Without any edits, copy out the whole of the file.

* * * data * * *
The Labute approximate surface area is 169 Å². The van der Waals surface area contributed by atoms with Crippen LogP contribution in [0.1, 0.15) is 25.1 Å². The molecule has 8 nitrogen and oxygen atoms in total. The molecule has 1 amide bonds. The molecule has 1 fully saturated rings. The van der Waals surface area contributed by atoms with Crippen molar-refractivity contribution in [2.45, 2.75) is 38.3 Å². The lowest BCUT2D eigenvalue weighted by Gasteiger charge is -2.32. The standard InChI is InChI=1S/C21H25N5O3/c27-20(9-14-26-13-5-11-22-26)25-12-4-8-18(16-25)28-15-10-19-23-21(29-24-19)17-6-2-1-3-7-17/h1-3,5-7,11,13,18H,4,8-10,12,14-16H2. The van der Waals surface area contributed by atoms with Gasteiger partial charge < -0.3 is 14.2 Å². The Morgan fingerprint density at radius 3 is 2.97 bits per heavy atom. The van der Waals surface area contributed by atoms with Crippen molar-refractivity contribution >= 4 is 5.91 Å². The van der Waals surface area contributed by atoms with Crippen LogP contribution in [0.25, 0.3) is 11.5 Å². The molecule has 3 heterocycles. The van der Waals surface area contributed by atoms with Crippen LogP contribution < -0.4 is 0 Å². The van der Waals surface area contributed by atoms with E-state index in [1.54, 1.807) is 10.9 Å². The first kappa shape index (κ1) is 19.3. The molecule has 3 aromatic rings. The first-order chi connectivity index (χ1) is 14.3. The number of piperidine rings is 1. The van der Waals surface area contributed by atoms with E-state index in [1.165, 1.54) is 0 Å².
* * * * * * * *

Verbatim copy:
The Labute approximate surface area is 169 Å². The van der Waals surface area contributed by atoms with Crippen LogP contribution in [0.1, 0.15) is 25.1 Å². The molecule has 8 nitrogen and oxygen atoms in total. The molecule has 1 amide bonds. The molecule has 1 fully saturated rings. The van der Waals surface area contributed by atoms with Crippen molar-refractivity contribution in [2.45, 2.75) is 38.3 Å². The lowest BCUT2D eigenvalue weighted by Gasteiger charge is -2.32. The standard InChI is InChI=1S/C21H25N5O3/c27-20(9-14-26-13-5-11-22-26)25-12-4-8-18(16-25)28-15-10-19-23-21(29-24-19)17-6-2-1-3-7-17/h1-3,5-7,11,13,18H,4,8-10,12,14-16H2. The van der Waals surface area contributed by atoms with Gasteiger partial charge < -0.3 is 14.2 Å². The Morgan fingerprint density at radius 3 is 2.97 bits per heavy atom. The van der Waals surface area contributed by atoms with Crippen molar-refractivity contribution >= 4 is 5.91 Å². The van der Waals surface area contributed by atoms with Crippen LogP contribution in [0.25, 0.3) is 11.5 Å². The molecule has 3 heterocycles. The van der Waals surface area contributed by atoms with Crippen LogP contribution < -0.4 is 0 Å². The van der Waals surface area contributed by atoms with E-state index in [1.54, 1.807) is 10.9 Å². The first kappa shape index (κ1) is 19.3. The molecule has 3 aromatic rings. The first-order chi connectivity index (χ1) is 14.3. The number of piperidine rings is 1. The van der Waals surface area contributed by atoms with E-state index in [1.165, 1.54) is 0 Å².